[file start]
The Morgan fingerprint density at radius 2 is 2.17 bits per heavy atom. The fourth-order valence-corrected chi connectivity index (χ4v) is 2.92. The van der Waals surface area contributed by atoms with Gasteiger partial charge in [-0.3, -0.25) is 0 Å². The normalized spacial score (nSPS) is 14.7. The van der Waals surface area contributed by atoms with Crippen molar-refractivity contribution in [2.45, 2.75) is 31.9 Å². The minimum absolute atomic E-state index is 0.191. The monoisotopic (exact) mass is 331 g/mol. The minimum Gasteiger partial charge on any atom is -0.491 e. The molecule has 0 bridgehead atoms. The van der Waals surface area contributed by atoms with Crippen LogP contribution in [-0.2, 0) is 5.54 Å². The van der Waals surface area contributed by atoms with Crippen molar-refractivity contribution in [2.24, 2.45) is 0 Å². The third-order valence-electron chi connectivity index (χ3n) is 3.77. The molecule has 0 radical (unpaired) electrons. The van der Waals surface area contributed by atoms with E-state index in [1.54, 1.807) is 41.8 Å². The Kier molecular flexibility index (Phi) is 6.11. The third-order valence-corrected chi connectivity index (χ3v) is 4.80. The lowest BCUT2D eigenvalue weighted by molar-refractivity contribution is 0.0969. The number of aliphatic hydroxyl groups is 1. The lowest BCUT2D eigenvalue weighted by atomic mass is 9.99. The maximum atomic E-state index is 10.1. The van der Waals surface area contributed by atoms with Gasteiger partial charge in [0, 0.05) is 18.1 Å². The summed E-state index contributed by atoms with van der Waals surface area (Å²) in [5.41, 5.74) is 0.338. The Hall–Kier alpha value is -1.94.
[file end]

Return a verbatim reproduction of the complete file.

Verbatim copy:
The Morgan fingerprint density at radius 2 is 2.17 bits per heavy atom. The fourth-order valence-corrected chi connectivity index (χ4v) is 2.92. The van der Waals surface area contributed by atoms with Gasteiger partial charge in [-0.3, -0.25) is 0 Å². The normalized spacial score (nSPS) is 14.7. The van der Waals surface area contributed by atoms with Crippen molar-refractivity contribution in [2.45, 2.75) is 31.9 Å². The minimum absolute atomic E-state index is 0.191. The monoisotopic (exact) mass is 331 g/mol. The minimum Gasteiger partial charge on any atom is -0.491 e. The molecule has 0 bridgehead atoms. The van der Waals surface area contributed by atoms with Crippen LogP contribution in [-0.2, 0) is 5.54 Å². The van der Waals surface area contributed by atoms with Crippen molar-refractivity contribution in [2.24, 2.45) is 0 Å². The third-order valence-electron chi connectivity index (χ3n) is 3.77. The molecule has 0 radical (unpaired) electrons. The van der Waals surface area contributed by atoms with E-state index in [1.54, 1.807) is 41.8 Å². The Kier molecular flexibility index (Phi) is 6.11. The third-order valence-corrected chi connectivity index (χ3v) is 4.80. The lowest BCUT2D eigenvalue weighted by molar-refractivity contribution is 0.0969. The number of aliphatic hydroxyl groups is 1. The lowest BCUT2D eigenvalue weighted by atomic mass is 9.99. The maximum atomic E-state index is 10.1. The van der Waals surface area contributed by atoms with Gasteiger partial charge in [0, 0.05) is 18.1 Å². The summed E-state index contributed by atoms with van der Waals surface area (Å²) in [5.41, 5.74) is 0.338. The Hall–Kier alpha value is -1.94.